Wednesday, June 24, 2015

RELIGIOUS ART - Drawings from the Bible by the Old Masters! El Greco, PIETÀ

Attributed to Doménikos Theotokopoulos, called El Greco
CANDÍA, CRETE 1541 – 1614 TOLEDO
PIETÀ
Pen and brown ink and different shades of brown wash, over traces of black chalk
244 by 167 mm

This drawing, with its highly individual technique, was published in 2007 by Nicholas Turner in a ground-breaking article, where he argued that this drawing and a number of others by the same very distinctive hand are all the work of El Greco, and should be added to the very small corpus of just five universally accepted sheets, which provide the starting point for our understanding of his draughtsmanship. Turner’s thesis has been met with varying degrees of acceptance, but his arguments are in many respects highly persuasive, and the proposed attribution should be taken very seriously.  If, as seems entirely possible, this drawing is indeed by El Greco, it is a sheet of considerable significance. More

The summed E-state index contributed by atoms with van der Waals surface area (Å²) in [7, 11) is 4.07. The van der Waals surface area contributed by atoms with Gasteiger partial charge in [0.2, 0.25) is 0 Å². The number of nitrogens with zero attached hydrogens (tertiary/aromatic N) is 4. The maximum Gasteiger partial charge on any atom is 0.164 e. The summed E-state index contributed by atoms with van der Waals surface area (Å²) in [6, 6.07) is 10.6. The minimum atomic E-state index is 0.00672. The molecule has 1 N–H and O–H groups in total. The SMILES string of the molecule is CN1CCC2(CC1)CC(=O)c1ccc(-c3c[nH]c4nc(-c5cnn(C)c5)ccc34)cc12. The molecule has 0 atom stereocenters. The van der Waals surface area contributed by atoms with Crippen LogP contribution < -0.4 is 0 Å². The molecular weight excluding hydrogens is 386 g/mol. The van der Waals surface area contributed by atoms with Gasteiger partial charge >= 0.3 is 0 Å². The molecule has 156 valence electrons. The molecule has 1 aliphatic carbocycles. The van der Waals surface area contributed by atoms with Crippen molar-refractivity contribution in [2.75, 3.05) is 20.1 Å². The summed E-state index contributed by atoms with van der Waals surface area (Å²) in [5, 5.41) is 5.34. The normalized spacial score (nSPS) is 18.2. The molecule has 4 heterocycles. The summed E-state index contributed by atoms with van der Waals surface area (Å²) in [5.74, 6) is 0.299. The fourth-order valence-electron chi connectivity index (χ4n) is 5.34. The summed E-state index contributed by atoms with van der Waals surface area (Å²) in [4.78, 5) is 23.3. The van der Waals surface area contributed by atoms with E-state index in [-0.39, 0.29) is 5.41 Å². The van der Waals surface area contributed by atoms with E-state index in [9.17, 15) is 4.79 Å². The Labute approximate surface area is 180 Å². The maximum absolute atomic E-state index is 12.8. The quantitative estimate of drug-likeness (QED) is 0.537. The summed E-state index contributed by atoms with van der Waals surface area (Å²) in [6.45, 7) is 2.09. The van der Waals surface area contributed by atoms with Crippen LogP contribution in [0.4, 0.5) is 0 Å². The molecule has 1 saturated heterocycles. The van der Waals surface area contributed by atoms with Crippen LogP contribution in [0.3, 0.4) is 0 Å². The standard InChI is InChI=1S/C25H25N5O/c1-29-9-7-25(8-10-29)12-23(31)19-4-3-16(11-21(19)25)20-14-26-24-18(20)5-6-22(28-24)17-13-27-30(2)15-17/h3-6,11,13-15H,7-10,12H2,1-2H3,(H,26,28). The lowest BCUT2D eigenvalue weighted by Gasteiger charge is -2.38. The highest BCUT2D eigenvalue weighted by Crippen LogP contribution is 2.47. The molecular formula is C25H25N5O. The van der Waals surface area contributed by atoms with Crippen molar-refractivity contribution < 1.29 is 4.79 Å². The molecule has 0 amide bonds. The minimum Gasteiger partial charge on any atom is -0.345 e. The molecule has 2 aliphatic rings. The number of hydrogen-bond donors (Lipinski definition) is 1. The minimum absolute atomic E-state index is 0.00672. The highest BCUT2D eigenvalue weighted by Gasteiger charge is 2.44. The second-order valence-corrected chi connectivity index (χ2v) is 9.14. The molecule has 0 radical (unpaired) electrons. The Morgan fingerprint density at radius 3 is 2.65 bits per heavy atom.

The Pietà is a subject in Christian art depicting the Virgin Mary cradling the dead body of Jesus, most often found in sculpture. As such, it is a particular form of the Lamentation of Christ, a scene from the Passion of Christ found in cycles of the Life of Christ. When Christ and the Virgin are surrounded by other figures from the New Testament, the subject is strictly called a Lamentation in English, although Pietà is often used for this as well, and is the normal term in Italian. More

El Greco, born Doménikos Theotokópoulos (1541 – 7 April 1614), was a painter, sculptor and architect of the Spanish Renaissance. El Greco was born in Crete, which was at that time part of the Republic of Venice, and the center of Post-Byzantine art. He trained and became a master within that tradition before traveling at age 26 to Venice, as other Greek artists had done. In 1570 he moved to Rome, where he opened a workshop and executed a series of works. During his stay in Italy, El Greco enriched his style with elements of Mannerism and of the Venetian Renaissance. In 1577, he moved to Toledo, Spain, where he lived and worked until his death. In Toledo, El Greco received several major commissions and produced his best-known paintings. More